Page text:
# How do you write the equation of a line in slope intercept, point slope and standard form given (3,5) and (1,2)?

Jul 2, 2017

$y = \frac{3}{2} x + \frac{1}{2}$

#### Explanation:

There are generally two techniques for finding the equation of a straight line that passes through the points $\left({x}_{1} , {y}_{1}\right)$ and $\left({x}_{2} , {y}_{2}\right)$.

The first technique is to use the point-point equation:

$\frac{y - {y}_{1}}{{y}_{2} - {y}_{1}} = \frac{x - {x}_{1}}{{x}_{2} - {x}_{1}}$

The second technique is to use the point-slope equation:

$y - {y}_{1} = m \left(x - {x}_{1}\right)$ where the slope $m$ is calculated using:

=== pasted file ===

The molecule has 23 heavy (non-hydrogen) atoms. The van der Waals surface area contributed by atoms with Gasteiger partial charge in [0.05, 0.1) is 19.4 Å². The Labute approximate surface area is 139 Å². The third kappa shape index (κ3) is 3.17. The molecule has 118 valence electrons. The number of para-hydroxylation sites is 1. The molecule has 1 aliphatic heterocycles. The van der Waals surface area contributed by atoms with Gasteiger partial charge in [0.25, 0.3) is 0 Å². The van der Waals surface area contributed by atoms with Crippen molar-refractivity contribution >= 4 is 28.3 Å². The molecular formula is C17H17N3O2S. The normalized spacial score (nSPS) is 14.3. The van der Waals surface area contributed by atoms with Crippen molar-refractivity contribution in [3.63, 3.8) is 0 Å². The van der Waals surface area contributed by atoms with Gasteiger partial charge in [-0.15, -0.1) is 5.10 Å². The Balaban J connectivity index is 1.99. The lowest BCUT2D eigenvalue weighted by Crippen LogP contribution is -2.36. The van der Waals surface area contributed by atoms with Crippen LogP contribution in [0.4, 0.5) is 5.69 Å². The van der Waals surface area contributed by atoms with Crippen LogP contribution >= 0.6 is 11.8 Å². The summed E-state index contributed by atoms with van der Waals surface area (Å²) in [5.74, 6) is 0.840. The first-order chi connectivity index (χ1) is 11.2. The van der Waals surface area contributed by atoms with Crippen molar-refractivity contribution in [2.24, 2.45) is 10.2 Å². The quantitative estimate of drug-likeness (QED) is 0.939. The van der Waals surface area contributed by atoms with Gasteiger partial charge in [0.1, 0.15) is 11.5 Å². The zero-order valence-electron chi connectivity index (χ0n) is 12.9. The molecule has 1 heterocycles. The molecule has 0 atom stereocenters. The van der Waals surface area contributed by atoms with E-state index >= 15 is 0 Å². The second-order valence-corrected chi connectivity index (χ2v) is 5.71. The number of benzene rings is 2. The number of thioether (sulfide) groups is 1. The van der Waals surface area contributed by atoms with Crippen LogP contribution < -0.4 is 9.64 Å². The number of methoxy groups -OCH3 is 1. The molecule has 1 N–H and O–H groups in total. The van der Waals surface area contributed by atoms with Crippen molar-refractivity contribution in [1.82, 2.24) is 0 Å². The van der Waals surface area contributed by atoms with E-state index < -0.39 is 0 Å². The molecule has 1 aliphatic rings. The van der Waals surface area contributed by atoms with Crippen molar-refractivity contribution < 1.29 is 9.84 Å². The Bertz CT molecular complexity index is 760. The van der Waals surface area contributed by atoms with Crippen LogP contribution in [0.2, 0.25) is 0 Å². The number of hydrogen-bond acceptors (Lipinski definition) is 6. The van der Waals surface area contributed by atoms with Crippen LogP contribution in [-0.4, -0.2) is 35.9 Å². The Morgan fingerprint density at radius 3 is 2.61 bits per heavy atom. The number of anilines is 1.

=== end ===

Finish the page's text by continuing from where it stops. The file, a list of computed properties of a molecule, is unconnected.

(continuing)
$m = \frac{\Delta y}{\Delta x} = \frac{{y}_{2} - {y}_{1}}{{x}_{2} - {x}_{1}}$

So for the given coordinates $\left(3 , 5\right)$ and $\left(1 , 2\right)$.

Using the first method the equation would be:

$\frac{y - 5}{2 - 5} = \frac{x - 3}{1 - 3}$
$\therefore \frac{y - 5}{- 3} = \frac{x - 3}{- 2}$
$\therefore y - 5 = \frac{3}{2} x - \frac{9}{2}$
$\therefore y = \frac{3}{2} x + \frac{1}{2}$

Using the second method the slope would be:

$m = \frac{2 - 5}{1 - 3} = \frac{- 3}{- 2} = \frac{3}{2}$

So the equation would be :

$y - 5 = \frac{3}{2} \left(x - 3\right)$
$\therefore y - 5 = \frac{3}{2} x - \frac{9}{2}$
$\therefore y = \frac{3}{2} x + \frac{1}{2}$, as before